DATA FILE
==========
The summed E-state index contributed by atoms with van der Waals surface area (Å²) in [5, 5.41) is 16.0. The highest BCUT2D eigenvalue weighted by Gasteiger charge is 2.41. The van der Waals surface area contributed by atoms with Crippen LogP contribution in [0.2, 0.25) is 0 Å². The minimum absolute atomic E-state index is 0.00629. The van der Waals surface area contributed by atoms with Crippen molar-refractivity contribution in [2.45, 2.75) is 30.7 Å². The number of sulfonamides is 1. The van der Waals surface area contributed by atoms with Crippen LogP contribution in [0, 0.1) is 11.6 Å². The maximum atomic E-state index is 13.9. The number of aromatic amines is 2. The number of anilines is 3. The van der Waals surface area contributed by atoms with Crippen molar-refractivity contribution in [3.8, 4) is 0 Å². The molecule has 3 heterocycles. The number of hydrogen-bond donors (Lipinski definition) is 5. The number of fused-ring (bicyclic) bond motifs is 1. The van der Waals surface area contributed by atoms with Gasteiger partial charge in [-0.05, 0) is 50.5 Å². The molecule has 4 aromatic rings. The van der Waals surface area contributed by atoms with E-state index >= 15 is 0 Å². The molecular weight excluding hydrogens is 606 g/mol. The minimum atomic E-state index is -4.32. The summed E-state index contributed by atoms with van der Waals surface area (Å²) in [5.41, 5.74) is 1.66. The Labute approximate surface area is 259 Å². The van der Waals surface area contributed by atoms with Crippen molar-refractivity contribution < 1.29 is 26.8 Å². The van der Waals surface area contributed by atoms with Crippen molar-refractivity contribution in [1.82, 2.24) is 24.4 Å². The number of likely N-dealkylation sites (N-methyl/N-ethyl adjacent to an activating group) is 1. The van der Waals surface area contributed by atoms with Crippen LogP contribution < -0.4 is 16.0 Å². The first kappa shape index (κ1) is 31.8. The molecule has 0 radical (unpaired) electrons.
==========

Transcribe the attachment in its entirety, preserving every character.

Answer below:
The summed E-state index contributed by atoms with van der Waals surface area (Å²) in [5, 5.41) is 16.0. The highest BCUT2D eigenvalue weighted by Gasteiger charge is 2.41. The van der Waals surface area contributed by atoms with Crippen LogP contribution in [0.2, 0.25) is 0 Å². The minimum absolute atomic E-state index is 0.00629. The van der Waals surface area contributed by atoms with Crippen molar-refractivity contribution in [2.45, 2.75) is 30.7 Å². The number of sulfonamides is 1. The van der Waals surface area contributed by atoms with Crippen LogP contribution in [0, 0.1) is 11.6 Å². The maximum atomic E-state index is 13.9. The number of aromatic amines is 2. The number of anilines is 3. The van der Waals surface area contributed by atoms with Crippen molar-refractivity contribution in [3.8, 4) is 0 Å². The molecule has 3 heterocycles. The number of hydrogen-bond donors (Lipinski definition) is 5. The number of fused-ring (bicyclic) bond motifs is 1. The van der Waals surface area contributed by atoms with Gasteiger partial charge in [-0.05, 0) is 50.5 Å². The molecule has 4 aromatic rings. The van der Waals surface area contributed by atoms with E-state index >= 15 is 0 Å². The molecular weight excluding hydrogens is 606 g/mol. The minimum atomic E-state index is -4.32. The summed E-state index contributed by atoms with van der Waals surface area (Å²) in [5.41, 5.74) is 1.66. The Labute approximate surface area is 259 Å². The van der Waals surface area contributed by atoms with Crippen molar-refractivity contribution < 1.29 is 26.8 Å². The van der Waals surface area contributed by atoms with Crippen molar-refractivity contribution in [1.82, 2.24) is 24.4 Å². The number of likely N-dealkylation sites (N-methyl/N-ethyl adjacent to an activating group) is 1. The van der Waals surface area contributed by atoms with Crippen LogP contribution < -0.4 is 16.0 Å². The first kappa shape index (κ1) is 31.8. The molecule has 0 radical (unpaired) electrons.